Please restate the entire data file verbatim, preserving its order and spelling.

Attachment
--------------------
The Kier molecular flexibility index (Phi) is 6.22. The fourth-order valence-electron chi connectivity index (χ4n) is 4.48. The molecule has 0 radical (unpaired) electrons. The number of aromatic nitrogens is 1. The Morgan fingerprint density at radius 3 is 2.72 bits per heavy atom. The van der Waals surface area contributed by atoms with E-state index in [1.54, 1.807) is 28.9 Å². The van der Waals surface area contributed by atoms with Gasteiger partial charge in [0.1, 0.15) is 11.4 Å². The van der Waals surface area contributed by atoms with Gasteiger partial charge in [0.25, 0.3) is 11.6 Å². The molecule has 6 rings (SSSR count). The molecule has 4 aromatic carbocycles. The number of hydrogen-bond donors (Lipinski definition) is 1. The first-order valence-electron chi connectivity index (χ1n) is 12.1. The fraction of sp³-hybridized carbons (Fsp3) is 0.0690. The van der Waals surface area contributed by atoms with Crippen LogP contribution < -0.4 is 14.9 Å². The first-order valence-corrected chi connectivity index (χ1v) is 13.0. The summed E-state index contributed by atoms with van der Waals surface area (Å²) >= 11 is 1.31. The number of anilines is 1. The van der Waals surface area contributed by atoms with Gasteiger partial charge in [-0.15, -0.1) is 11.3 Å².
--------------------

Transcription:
The Kier molecular flexibility index (Phi) is 6.22. The fourth-order valence-electron chi connectivity index (χ4n) is 4.48. The molecule has 0 radical (unpaired) electrons. The number of aromatic nitrogens is 1. The Morgan fingerprint density at radius 3 is 2.72 bits per heavy atom. The van der Waals surface area contributed by atoms with E-state index in [1.54, 1.807) is 28.9 Å². The van der Waals surface area contributed by atoms with Gasteiger partial charge in [0.1, 0.15) is 11.4 Å². The van der Waals surface area contributed by atoms with Gasteiger partial charge in [0.25, 0.3) is 11.6 Å². The molecule has 6 rings (SSSR count). The molecule has 4 aromatic carbocycles. The number of hydrogen-bond donors (Lipinski definition) is 1. The first-order valence-electron chi connectivity index (χ1n) is 12.1. The fraction of sp³-hybridized carbons (Fsp3) is 0.0690. The van der Waals surface area contributed by atoms with Crippen LogP contribution < -0.4 is 14.9 Å². The first-order valence-corrected chi connectivity index (χ1v) is 13.0. The summed E-state index contributed by atoms with van der Waals surface area (Å²) >= 11 is 1.31. The number of anilines is 1. The van der Waals surface area contributed by atoms with Gasteiger partial charge in [-0.15, -0.1) is 11.3 Å².